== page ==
This piece will be on display in my gallery this weekend during ‘Welcome Back to Otterville’, our town’s 21st annual studio tour.  Please visit www.WelcomeBackToOtterville.ca for details of the tour, including maps and times.

microcosm or macrocosm?

A Matter of Scale. Digital Fractal Art, printed on metal. 20×20″. Single edition print. Artist Lianne Todd. $345.00

 

New work!

It has been a while since I’ve blogged about any new pieces here… I was focusing on my traditional watercolours for the winter, although I did have a piece or two I hadn’t introduced.

For instance, there is this one which I called ‘Swiftly Tilting’.  I had just read the whole Madeleine L’Engle series for the first time, so this image conjured up that title – you can imagine why!  This is another one of my hand-painted pieces of fractal art – a watercolour on Aquabord.  (Image here is watermarked).  It is in a handmade black shadow-box frame (not shown).

Swiftly Tilting. Watercolour on Aquabord. 6×6″. Lianne Todd. $175.00

I’ve created THREE new pieces that will be ready for visitors to see on the Oxford Studio Tour!  It’s May 6 & 7 this year, and it is our 10th year for the tour!  I am Stop #3 this time.  I will be keeping the new pieces, (2 metal prints, 1 acrylic print) under wraps until the tour, because sometimes it is just better if people have the chance to see the art in person first.

Earlier this year, I was the one updating our website with all of this year’s locations, artist blurbs, sample art images, and maps.  It’s going to be a great tour, and there are even more reasons to come to Oxford County what with part of Big Cheese Days happening the Saturday of that weekend too!  Gunns Hill is right on the way down to Otterville from the 401 and their cheese is delicious!

It has been a very busy year of creating and exhibiting so far, and I hope that continues.  I look forward to the tour, and to a more active year of blogging about my art too!

Alien Architecture

Associating fractals with architectural design is not a new thing – I don’t make any claims there.  In fact, fractal geometry was used as a basis for the design of places to live long before we had a name for it – especially in Africa. There’s a TED blog about this very thing – just search for fractal architecture and you’ll find it.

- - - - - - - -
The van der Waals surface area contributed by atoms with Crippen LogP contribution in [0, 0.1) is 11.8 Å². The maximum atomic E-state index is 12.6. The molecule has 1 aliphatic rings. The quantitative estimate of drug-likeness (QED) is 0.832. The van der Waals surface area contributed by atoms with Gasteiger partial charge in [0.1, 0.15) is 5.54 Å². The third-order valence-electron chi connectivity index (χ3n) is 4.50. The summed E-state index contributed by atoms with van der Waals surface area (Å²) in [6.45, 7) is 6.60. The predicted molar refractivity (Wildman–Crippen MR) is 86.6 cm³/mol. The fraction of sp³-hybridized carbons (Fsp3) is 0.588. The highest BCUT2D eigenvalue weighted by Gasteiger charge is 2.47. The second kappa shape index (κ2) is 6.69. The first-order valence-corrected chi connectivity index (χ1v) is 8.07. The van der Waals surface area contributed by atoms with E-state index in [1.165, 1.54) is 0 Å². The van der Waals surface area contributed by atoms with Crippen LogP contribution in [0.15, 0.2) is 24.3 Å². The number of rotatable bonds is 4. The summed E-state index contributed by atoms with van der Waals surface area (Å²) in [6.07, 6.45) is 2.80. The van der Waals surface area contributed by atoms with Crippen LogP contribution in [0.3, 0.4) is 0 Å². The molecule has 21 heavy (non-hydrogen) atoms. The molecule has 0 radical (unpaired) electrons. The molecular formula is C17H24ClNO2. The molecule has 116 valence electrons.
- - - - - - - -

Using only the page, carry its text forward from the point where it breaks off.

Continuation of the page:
I, however, like to make fractals using no intent, then capture images according to what my imagination lets me see.  The fantastic universes I am able to explore have their own landscapes and their own architecture, and the “creatures” that some of the flame fractals reveal are alien yet familiar.  I like placing them in the alien worlds and imagining what might be unfolding.

For the Square Foot Show at the Westland Gallery in London, Ontario, I created two pieces of fractal art, each a 12×12″ metal print, with a hint at alien architecture in common.  Keep in mind these photographs are of the metal prints themselves.  As usual, they are tough to portray in photography because of the reflective surface, and you really need to see them in person – preferably in good light.  For one reason or another these both ended up on the bottom row of the wall at the gallery – not ideal when they look their best with light bouncing into your eyes!  However, there is literally more wonderful art per square foot in that gallery right now than there is for many galleries all year.  This is a great show, and the opening night was packed with people.  You could barely move around.  It also happened to be pretty hot and humid that day – so many of us ended up just outside the door fanning ourselves.  The ice cold drinks were going fast!